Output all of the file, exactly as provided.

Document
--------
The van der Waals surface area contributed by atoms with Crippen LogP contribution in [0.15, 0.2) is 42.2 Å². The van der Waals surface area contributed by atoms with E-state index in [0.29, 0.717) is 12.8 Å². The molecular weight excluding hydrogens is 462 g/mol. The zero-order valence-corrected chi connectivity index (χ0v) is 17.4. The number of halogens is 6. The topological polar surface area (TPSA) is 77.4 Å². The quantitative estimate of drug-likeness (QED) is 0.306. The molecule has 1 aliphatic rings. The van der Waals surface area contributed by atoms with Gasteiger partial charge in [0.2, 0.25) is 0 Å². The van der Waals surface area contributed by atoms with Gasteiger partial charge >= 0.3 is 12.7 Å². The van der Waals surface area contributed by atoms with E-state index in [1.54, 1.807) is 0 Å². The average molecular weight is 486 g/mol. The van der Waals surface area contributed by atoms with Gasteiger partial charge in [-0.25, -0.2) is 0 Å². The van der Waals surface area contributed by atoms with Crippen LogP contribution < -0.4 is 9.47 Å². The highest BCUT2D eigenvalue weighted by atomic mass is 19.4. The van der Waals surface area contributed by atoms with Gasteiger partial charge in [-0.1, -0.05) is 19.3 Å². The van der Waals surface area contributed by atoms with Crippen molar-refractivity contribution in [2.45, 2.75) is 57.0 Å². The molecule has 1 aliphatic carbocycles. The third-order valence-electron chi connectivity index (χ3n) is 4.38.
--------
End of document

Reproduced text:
The van der Waals surface area contributed by atoms with Crippen LogP contribution in [0.15, 0.2) is 42.2 Å². The van der Waals surface area contributed by atoms with E-state index in [0.29, 0.717) is 12.8 Å². The molecular weight excluding hydrogens is 462 g/mol. The zero-order valence-corrected chi connectivity index (χ0v) is 17.4. The number of halogens is 6. The topological polar surface area (TPSA) is 77.4 Å². The quantitative estimate of drug-likeness (QED) is 0.306. The molecule has 1 aliphatic rings. The van der Waals surface area contributed by atoms with Gasteiger partial charge in [0.2, 0.25) is 0 Å². The van der Waals surface area contributed by atoms with Gasteiger partial charge >= 0.3 is 12.7 Å². The van der Waals surface area contributed by atoms with E-state index in [1.54, 1.807) is 0 Å². The average molecular weight is 486 g/mol. The van der Waals surface area contributed by atoms with Gasteiger partial charge in [-0.25, -0.2) is 0 Å². The van der Waals surface area contributed by atoms with Crippen LogP contribution < -0.4 is 9.47 Å². The highest BCUT2D eigenvalue weighted by atomic mass is 19.4. The van der Waals surface area contributed by atoms with Gasteiger partial charge in [-0.1, -0.05) is 19.3 Å². The van der Waals surface area contributed by atoms with Crippen molar-refractivity contribution in [2.45, 2.75) is 57.0 Å². The molecule has 1 aliphatic carbocycles. The third-order valence-electron chi connectivity index (χ3n) is 4.38.